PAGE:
An excerpt from the Introduction to “I am John Galt” by Donald L. Luskin and Andrew Greta.
Who is John Galt? Ayn Rand asked that question over and over as a catchphrase in Atlas Shrugged, one of the best-selling and most inspiring novels of all time. The question was a cry of despair in a desperate time not unlike our own—the equivalent of “What’s the use?” More precisely, it meant “Where are the great men and women who could inspire us?” That’s a question many are asking today. The world portrayed in Atlas Shrugged is racked by a pervasive economic and social crisis—its eerie similarity to our own real world today is one of the reasons it is selling more copies than ever, 50 years after it was first published.
Your personal answer to Rand’s question could be “I am John Galt.” Yes, you, the person reading these words now in an increasingly quaint hard copy, or on your handheld digital reading device. You can be one of the epic heroes of Rand’s books—like John Galt himself, her greatest hero—the ones who fight despair, overcome relentless opposition, and lift the world out of desperation.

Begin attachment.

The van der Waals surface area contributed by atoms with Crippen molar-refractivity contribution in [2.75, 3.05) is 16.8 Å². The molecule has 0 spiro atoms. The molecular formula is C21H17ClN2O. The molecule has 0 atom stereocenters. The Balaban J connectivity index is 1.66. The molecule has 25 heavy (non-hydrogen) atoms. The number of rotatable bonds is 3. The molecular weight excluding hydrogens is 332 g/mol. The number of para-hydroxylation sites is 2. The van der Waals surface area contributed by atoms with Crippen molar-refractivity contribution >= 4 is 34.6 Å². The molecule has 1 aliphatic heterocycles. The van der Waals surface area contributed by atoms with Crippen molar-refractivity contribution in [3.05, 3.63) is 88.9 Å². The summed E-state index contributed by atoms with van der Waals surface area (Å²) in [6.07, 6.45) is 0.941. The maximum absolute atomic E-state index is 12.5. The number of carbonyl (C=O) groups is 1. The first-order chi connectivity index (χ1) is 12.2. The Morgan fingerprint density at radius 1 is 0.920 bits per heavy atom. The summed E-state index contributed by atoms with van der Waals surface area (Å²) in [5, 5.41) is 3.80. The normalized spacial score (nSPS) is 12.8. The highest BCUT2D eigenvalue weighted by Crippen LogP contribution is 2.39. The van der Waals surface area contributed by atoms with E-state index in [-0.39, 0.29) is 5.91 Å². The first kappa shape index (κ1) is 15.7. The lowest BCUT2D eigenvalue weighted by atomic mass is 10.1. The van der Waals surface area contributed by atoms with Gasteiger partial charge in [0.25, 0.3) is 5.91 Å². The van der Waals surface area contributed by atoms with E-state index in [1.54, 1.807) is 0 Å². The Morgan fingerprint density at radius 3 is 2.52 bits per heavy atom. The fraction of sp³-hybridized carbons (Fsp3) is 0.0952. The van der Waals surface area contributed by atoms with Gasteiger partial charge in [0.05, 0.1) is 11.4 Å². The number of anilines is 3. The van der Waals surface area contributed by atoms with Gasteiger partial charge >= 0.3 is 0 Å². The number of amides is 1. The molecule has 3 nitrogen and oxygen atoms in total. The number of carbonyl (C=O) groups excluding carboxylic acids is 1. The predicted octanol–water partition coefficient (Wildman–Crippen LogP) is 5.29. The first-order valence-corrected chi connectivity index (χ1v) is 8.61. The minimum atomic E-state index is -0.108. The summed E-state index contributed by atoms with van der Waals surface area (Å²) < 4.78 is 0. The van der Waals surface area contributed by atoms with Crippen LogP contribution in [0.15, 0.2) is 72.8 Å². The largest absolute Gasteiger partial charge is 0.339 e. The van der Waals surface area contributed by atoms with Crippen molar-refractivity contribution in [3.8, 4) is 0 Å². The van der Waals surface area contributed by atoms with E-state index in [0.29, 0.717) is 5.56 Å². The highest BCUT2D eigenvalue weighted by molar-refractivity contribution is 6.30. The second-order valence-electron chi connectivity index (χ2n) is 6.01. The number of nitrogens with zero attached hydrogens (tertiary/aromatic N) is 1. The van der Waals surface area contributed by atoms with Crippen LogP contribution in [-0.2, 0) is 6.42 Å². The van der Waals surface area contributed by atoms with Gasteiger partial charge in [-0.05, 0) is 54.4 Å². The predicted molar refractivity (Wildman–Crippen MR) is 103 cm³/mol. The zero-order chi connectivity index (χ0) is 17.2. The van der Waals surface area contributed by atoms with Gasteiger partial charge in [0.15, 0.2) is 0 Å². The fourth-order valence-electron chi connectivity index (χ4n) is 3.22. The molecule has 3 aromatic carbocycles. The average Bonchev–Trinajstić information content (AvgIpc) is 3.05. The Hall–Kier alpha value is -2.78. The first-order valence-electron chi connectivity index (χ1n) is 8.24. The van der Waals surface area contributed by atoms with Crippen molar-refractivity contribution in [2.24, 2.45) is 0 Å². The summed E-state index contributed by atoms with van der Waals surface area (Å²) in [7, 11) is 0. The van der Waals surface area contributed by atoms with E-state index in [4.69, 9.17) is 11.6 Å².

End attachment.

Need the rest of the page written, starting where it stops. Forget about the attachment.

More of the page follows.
We think that’s the real secret explaining why Rand’s fiction—Atlas Shrugged (1957), but also The Fountainhead (1943), We the Living (1936), and Anthem (1938)—are so timeless. Simply stated: they are inspiring. Rand set out to portray ideal men and women, and she did.
The heroes and heroines of her novels are individualists, innovators, and iconoclasts. They are achievers—in business, in the arts, and in love. Their ordeals are the ones that all potentially great people face. What’s special about them is that in the course of Rand’s novels, they discover and put to work core philosophies—life strategies, really—that lead ultimately to triumph.